Either way, enjoy the rest of the World Cup.

  3. What gets me the most out of this article is the sense of admiration that seems to be provided by Mr. McGowan on behalf of Suarez’s blatant infraction. It really is hard to take Suarez seriously when he says it’s part of the game. I’ve never known any sport to include biting as part of the game. It seems most players don’t have such a penchant for cannibalism. Since they can restrain from “freeing the beast” on the pitch, surely Suarez can too. The world of soccer has been too lenient on Suarez thus far, if you ask me. At this point, I think a “three strikes and you’re out” rule should be applied. Maybe he can find a job doing bite tests on mouth guards once he’s banned from all of soccer.

  4. You are wrong and the analysts are right. Suarez has disgraced the game on its biggest stage. There is no need for him in soccer, regardless of how many teams want him. He should be banned for life, just like hockey players who hit people over the head or in the face with their sticks should be. Suarez is merely an ant beneath the monster truck tires of his sport. He wouldn’t be missed.

  5. Whilst I don’t condone for one moment what Suarez may have done, it is worth noting that Chiellini is absolutely not an innocent victim. He spent the entire match niggling and provoking Suarez, pushing and shoving him, holding him back, delivering sly little kicks and so on – this is his normal method of treating opponents and it goes largely unpunished because no one incident is particularly severe, even though the cumulative effect is large. I would be very pleased if FIFA suddenly developed a proper sense of justice and punished both men for their actions, but I’m not holding my breath.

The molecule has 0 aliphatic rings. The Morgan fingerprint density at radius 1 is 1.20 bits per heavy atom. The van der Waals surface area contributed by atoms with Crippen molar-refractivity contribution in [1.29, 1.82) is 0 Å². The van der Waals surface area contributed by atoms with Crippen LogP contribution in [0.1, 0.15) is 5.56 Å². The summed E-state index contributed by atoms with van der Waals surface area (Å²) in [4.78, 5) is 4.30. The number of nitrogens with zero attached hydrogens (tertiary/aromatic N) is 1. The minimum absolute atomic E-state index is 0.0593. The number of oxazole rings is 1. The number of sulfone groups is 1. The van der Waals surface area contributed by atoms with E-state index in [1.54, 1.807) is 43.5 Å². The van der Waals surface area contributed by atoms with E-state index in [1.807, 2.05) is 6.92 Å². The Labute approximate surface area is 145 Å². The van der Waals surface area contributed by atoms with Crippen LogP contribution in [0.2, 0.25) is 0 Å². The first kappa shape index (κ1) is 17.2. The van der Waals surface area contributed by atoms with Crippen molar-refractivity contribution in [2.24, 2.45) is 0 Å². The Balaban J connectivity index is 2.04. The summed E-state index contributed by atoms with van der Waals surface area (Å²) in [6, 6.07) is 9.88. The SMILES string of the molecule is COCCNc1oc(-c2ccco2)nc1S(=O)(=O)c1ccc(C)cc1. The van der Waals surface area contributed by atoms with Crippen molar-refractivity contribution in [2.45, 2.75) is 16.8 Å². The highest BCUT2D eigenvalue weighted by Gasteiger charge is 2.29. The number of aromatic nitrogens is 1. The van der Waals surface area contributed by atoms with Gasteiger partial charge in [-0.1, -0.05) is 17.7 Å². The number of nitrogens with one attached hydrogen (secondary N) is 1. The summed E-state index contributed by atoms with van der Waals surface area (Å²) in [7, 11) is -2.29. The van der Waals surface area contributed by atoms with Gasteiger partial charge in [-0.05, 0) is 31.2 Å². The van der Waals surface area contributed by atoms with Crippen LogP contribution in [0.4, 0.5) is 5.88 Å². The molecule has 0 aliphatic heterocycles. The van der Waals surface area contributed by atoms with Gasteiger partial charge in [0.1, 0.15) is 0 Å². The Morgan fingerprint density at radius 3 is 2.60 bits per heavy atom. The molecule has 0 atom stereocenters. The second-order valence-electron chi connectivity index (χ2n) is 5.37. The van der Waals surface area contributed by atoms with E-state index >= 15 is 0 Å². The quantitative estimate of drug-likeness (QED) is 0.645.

There is a simple explanation for the two apparently contradictory sides to Suarez. He is an emotional man and a perfectionist who plays with extreme, manic commitment to his team’s cause; it is this fervour which both inspires the brilliance and disables his self-control mechanisms. In Freudian terms, the super-ego is swamped by the id running amok.

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  7. Once again an article that has nothing to do about baseball….this is the MLB site isn’t it?